Fact Check: Democrats Exaggerate Dangers of Climate Change; ‘Life on the Planet Will Not End’

Sen. Bernie Sanders (I-VT) speaks during the Democratic Presidential Debate at Otterbein University on October 15, 2019 in Westerville, Ohio. A record 12 presidential hopefuls are participating in the debate hosted by CNN and The New York Times. (Photo by Win McNamee/Getty Images)
Win McNamee/Getty Images

Climate change was front and center at a marathon town hall last month on CNN, but at Tuesday’s primary debate on the same network, climate change was only mentioned nine times over the course of the three-hour event.

And those nine references came from only five of the 12 candidates — Pete Buttigieg, Tom Steyer, Andrew Yang, and Sens. Amy Klobuchar (D-MN) and Bernie Sanders (I-VT).

Even the Associated Press (AP) called out Sanders for his dramatic description of so-called manmade climate change, asking Princeton University climate scientist Michael Oppenheimer about the debate claim.

“We’re forgetting about the existential threat of climate change,” Sanders said. “Right now the CEOs in the fossil fuel industry know full-well that their product is destroying this world and they continue to make huge profits.”

“Let’s go to the most important international problem that we’re facing, which no one has brought up, which is climate,” billionaire Tom Steyer said during the debate. “We can’t solve the climate crisis in the United States by ourselves.”

“It’s an international crisis,” Steyer said. “I’ve been working on it for ten years, taking on the corporations. But we have to work with our allies and our frenemies around the world.”

The AP reported specifically on the accuracy of Sanders remarks:

THE FACTS: Earth’s existence and life on the planet will not end because of climate change, as the Vermont senator asserts. Fossil fuels do not have Earth on a path of destruction.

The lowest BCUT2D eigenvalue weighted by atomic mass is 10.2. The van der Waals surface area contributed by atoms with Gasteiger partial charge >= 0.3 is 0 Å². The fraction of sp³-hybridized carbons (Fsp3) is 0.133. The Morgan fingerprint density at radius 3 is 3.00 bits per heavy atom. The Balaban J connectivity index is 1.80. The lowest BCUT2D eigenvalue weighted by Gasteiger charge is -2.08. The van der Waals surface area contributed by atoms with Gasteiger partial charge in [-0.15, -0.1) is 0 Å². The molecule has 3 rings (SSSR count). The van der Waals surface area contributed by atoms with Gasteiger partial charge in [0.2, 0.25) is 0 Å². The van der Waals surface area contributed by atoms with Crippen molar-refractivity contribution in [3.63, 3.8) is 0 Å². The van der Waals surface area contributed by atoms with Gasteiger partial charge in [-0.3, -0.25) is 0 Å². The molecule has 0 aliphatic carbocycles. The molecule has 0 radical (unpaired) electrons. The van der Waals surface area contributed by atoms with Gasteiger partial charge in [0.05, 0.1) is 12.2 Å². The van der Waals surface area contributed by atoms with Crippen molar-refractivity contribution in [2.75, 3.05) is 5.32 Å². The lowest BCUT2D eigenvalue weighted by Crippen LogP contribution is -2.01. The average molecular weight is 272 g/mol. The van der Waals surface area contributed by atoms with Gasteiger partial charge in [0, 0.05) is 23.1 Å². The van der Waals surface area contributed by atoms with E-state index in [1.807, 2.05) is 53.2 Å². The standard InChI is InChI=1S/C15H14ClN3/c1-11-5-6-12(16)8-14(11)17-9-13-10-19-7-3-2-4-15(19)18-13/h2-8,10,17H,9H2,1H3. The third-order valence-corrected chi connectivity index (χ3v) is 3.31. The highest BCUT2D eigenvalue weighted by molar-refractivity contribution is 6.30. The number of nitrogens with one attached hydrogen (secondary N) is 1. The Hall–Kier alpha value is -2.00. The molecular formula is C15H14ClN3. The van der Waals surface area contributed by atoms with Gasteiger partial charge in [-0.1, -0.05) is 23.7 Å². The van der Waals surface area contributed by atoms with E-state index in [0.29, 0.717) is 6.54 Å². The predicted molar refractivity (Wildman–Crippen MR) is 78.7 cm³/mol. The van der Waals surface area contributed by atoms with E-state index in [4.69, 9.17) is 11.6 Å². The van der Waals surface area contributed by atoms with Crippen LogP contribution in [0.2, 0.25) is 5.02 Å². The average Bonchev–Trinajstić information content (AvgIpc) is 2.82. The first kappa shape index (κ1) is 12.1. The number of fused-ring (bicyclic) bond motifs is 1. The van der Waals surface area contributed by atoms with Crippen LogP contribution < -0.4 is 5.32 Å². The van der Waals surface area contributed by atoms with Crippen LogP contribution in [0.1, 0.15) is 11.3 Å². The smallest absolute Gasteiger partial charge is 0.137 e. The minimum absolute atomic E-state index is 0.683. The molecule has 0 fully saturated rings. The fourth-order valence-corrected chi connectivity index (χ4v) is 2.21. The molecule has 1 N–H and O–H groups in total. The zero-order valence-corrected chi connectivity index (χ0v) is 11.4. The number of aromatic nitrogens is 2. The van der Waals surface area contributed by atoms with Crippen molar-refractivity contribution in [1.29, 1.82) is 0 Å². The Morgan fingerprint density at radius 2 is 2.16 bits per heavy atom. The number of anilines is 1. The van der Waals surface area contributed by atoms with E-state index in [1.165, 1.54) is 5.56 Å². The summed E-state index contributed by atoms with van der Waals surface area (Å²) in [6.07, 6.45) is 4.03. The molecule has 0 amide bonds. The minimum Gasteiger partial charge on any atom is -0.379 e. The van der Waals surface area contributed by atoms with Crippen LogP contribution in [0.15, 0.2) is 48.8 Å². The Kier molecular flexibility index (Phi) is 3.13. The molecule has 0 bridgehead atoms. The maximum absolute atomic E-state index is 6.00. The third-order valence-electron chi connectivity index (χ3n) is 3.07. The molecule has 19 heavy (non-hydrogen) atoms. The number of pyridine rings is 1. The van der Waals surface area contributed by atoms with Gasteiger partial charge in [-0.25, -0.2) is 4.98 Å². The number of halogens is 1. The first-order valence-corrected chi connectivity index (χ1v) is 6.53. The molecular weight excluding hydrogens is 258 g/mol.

Science says climate change is dramatic and will cause harm, but it won’t wipe out everything and won’t end humanity.

“It’s an existential threat for many species. It’s an existential threat for many ecosystems. I don’t think it’s an existential threat for humanity,” Princeton University climate scientist Michael Oppenheimer said in the AP report:

The Earth will still exist and so will humans, but the way we live and the planet will be dramatically different if burning of fossil fuels continues unabated, said Oppenheimer, a co-author of many of the most dire international science reports on climate change.

AP notes that the word “existential” has lost its impact from politicians using it to describe things where existence is not at stake.

“In the debate, for example, Sen. Cory Booker described the closing of two Planned Parenthood clinics in Ohio as an existential threat to abortion rights in America,” AP reported.

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